Seattle police chief addresses downtown safety in heated council session

Jan 28, 2020, 12:34 PM

Seattle Police Chief Carmen Best addresses City Council. (Seattle Channel)...

Seattle Police Chief Carmen Best addresses City Council. (Seattle Channel)

(Seattle Channel)

Seattle Police Chief Carmen Best presented the city’s plan for addressing continued violence in the downtown core Tuesday morning.

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Chief Best’s presentation took place during a meeting of city council’s Public Safety and Human Services Committee. The meeting was a heated affair attended by over 100 people, with members of the public expressing outrage over a continued pattern of violence in Seattle’s Pike/Pine corridor.

“I appreciate the sentiment behind that we can’t allow this to be the new normal, but for those of us that live there, that rang as terribly out of touch with what’s going on, because it is the normal,” one commenter said.

“I’ve sent emails to this council for five years and finally got a response this last week, and I’ve constantly tried to bring attention to the fact that nothing is changing,” said another.

Tensions ran high while Chief Best addressed these concerns, with audience members exclaiming loudly during her presentation, and being told numerous times by committee chair Lisa Herbold to remain quiet.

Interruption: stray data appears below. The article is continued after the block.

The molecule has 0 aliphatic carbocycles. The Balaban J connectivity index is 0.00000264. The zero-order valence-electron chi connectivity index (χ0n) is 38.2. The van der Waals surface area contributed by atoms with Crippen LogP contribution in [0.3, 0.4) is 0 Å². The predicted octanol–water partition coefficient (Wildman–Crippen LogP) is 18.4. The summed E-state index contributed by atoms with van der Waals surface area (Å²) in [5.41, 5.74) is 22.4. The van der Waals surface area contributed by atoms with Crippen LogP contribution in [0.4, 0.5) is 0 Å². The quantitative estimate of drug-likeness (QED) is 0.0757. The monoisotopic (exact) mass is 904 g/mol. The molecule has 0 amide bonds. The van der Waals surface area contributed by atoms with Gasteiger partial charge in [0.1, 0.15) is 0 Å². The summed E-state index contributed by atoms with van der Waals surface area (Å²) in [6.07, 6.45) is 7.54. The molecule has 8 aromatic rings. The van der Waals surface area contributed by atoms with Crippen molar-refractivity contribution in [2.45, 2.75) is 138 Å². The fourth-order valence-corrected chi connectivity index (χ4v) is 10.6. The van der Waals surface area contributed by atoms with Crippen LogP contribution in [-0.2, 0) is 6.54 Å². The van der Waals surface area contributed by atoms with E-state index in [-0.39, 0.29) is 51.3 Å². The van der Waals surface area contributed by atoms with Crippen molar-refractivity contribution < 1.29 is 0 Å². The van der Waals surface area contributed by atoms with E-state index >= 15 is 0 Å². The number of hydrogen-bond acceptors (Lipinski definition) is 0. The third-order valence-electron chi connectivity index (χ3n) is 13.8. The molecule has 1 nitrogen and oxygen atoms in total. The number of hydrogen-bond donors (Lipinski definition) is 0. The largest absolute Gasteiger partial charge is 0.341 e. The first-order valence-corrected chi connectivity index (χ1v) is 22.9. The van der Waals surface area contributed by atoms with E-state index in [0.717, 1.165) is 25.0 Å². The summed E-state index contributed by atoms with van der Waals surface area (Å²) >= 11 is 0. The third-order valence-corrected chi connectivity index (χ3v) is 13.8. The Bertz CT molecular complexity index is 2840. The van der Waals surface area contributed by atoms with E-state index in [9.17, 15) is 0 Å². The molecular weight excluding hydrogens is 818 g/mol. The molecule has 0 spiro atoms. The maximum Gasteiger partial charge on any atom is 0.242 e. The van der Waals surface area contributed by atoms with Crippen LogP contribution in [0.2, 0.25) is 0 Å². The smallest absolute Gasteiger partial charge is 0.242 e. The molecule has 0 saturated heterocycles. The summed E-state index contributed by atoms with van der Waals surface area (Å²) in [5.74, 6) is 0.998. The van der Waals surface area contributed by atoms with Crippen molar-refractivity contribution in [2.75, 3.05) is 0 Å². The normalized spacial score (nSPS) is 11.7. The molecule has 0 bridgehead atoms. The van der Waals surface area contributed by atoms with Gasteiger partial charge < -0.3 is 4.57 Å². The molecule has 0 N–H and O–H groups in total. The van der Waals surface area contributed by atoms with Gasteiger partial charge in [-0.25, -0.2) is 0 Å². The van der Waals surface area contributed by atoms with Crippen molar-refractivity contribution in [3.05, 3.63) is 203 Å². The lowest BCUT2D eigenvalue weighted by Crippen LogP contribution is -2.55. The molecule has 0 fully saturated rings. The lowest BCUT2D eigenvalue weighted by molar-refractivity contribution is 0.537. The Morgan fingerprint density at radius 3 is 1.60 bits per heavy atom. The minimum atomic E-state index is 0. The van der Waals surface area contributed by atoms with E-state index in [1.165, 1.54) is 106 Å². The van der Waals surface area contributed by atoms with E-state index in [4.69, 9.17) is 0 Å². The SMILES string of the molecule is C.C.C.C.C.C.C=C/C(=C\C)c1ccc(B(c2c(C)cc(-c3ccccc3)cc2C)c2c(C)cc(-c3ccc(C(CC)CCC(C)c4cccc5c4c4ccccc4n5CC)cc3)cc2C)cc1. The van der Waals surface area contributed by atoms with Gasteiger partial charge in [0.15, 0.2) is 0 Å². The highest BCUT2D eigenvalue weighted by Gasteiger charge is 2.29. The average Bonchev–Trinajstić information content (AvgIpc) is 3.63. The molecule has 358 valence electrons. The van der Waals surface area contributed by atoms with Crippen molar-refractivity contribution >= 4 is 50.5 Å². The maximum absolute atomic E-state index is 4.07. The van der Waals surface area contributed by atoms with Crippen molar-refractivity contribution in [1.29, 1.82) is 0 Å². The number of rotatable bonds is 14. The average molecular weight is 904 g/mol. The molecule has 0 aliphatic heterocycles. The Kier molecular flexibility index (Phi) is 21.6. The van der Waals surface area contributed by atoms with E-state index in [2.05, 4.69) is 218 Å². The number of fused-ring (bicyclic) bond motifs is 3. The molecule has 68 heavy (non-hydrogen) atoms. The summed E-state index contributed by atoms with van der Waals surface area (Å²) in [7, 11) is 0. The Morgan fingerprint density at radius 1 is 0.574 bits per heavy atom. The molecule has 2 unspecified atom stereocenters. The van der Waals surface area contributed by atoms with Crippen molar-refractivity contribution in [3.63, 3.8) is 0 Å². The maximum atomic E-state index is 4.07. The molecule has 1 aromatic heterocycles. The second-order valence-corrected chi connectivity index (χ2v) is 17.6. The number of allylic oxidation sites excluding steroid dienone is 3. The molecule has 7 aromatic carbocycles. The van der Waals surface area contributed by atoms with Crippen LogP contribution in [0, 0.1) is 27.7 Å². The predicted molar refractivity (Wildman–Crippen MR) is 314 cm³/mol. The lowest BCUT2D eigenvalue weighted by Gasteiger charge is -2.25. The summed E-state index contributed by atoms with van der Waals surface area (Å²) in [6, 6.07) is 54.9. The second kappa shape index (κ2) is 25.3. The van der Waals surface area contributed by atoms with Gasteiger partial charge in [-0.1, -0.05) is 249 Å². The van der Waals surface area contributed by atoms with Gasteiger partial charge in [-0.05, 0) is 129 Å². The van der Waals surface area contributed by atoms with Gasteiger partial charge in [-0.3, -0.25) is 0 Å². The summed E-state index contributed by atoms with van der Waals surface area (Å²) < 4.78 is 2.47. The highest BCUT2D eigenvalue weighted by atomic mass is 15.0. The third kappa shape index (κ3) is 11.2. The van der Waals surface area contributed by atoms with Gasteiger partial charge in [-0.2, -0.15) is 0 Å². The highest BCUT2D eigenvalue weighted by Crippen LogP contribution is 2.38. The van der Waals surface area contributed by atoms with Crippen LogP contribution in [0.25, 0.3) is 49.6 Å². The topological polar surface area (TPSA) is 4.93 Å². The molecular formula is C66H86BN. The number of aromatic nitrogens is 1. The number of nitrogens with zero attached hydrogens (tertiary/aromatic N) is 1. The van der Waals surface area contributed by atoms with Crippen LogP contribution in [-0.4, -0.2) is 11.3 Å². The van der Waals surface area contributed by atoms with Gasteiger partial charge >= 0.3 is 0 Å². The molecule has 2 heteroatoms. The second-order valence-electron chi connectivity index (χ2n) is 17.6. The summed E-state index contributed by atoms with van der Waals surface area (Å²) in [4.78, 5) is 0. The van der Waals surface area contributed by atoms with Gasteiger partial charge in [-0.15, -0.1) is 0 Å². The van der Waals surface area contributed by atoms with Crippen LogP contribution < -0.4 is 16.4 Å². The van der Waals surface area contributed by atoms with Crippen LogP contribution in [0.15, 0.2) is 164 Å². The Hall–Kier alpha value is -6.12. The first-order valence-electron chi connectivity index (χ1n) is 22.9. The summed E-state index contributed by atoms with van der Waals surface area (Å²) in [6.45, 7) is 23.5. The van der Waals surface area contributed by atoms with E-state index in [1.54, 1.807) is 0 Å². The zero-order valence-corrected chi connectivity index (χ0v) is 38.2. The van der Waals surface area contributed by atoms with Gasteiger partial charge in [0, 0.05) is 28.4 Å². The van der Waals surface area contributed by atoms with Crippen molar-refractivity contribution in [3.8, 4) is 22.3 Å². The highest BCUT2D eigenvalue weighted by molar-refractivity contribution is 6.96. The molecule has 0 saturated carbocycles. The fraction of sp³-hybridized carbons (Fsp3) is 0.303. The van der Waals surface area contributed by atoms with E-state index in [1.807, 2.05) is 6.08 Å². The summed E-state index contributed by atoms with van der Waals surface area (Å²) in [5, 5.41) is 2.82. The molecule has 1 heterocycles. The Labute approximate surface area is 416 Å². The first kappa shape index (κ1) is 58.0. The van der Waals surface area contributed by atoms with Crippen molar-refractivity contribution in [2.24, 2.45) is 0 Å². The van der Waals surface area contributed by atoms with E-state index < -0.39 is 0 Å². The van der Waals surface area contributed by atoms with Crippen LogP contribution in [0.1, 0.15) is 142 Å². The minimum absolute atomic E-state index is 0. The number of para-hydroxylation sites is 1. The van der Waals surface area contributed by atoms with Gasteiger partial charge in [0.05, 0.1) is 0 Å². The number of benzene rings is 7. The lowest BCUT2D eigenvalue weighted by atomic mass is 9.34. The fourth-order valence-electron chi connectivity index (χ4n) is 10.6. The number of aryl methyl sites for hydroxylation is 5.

“We hear you and we hear your concerns, and we’re going to take every effort to make sure our city is safe,” Best promised.

The SPD chief laid out the department’s plan to improve safety in the downtown core. That includes the placement of a mobile police precinct near Westlake, rotating non-911 respondents to “augment” existing resources in the neighborhood, and meeting directly with business owners, workers, and residents of the area to discuss other solutions.

Best went on to cite statistics to provide context for a perceived spate of violence and property crime across Seattle, pointing out that the city actually saw a decrease in both categories in 2019.

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“Statistics don’t matter to the person who’s been a victim of a crime, but we do need to use stats to invite context — it just can’t be a guessing game,” she pointed out.

Despite that, she also acknowledged the need for action to address a downtown area that’s been the site of many high-profile violent incidents over the years.

“This cannot be a flash in the pan response,” she stated. “We have to use this approach to get us through the near term.”

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